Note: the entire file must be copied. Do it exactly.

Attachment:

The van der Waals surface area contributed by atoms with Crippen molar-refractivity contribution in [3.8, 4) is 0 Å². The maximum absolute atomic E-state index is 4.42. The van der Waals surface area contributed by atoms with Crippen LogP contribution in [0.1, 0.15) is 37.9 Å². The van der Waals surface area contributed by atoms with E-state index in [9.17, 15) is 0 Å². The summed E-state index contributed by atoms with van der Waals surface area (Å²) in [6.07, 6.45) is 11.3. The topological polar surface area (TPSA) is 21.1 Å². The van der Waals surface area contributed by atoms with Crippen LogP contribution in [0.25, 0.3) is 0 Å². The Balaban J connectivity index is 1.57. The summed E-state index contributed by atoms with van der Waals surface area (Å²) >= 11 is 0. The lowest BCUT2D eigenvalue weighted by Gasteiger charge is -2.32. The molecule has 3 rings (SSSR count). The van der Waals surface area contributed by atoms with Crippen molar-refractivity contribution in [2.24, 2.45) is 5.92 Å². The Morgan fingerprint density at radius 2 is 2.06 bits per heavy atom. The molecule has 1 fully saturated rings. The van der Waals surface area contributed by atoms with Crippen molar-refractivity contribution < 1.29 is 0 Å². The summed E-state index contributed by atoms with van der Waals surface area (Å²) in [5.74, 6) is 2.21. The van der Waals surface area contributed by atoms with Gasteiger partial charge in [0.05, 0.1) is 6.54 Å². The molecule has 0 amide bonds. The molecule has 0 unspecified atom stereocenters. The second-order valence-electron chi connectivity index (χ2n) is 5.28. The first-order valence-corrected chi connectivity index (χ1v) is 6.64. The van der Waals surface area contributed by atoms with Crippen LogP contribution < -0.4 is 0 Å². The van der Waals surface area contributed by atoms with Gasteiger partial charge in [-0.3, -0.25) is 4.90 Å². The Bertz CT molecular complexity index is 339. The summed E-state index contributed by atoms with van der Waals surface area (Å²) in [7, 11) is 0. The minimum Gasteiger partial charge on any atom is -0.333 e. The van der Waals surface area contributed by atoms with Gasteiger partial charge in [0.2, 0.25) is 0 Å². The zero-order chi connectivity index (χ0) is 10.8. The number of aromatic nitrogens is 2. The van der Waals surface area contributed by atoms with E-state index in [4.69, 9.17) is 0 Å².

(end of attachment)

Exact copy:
The van der Waals surface area contributed by atoms with Crippen molar-refractivity contribution in [3.8, 4) is 0 Å². The maximum absolute atomic E-state index is 4.42. The van der Waals surface area contributed by atoms with Crippen LogP contribution in [0.1, 0.15) is 37.9 Å². The van der Waals surface area contributed by atoms with E-state index in [9.17, 15) is 0 Å². The summed E-state index contributed by atoms with van der Waals surface area (Å²) in [6.07, 6.45) is 11.3. The topological polar surface area (TPSA) is 21.1 Å². The van der Waals surface area contributed by atoms with Crippen LogP contribution in [0.25, 0.3) is 0 Å². The Balaban J connectivity index is 1.57. The summed E-state index contributed by atoms with van der Waals surface area (Å²) >= 11 is 0. The lowest BCUT2D eigenvalue weighted by Gasteiger charge is -2.32. The molecule has 3 rings (SSSR count). The van der Waals surface area contributed by atoms with Crippen molar-refractivity contribution in [2.24, 2.45) is 5.92 Å². The Morgan fingerprint density at radius 2 is 2.06 bits per heavy atom. The molecule has 1 fully saturated rings. The van der Waals surface area contributed by atoms with Crippen molar-refractivity contribution < 1.29 is 0 Å². The summed E-state index contributed by atoms with van der Waals surface area (Å²) in [5.74, 6) is 2.21. The van der Waals surface area contributed by atoms with Gasteiger partial charge in [0.05, 0.1) is 6.54 Å². The molecule has 0 amide bonds. The molecule has 0 unspecified atom stereocenters. The second-order valence-electron chi connectivity index (χ2n) is 5.28. The first-order valence-corrected chi connectivity index (χ1v) is 6.64. The van der Waals surface area contributed by atoms with Crippen LogP contribution < -0.4 is 0 Å². The van der Waals surface area contributed by atoms with Gasteiger partial charge in [-0.3, -0.25) is 4.90 Å². The Bertz CT molecular complexity index is 339. The summed E-state index contributed by atoms with van der Waals surface area (Å²) in [7, 11) is 0. The minimum Gasteiger partial charge on any atom is -0.333 e. The van der Waals surface area contributed by atoms with Gasteiger partial charge in [0.2, 0.25) is 0 Å². The zero-order chi connectivity index (χ0) is 10.8. The number of aromatic nitrogens is 2. The van der Waals surface area contributed by atoms with E-state index in [4.69, 9.17) is 0 Å².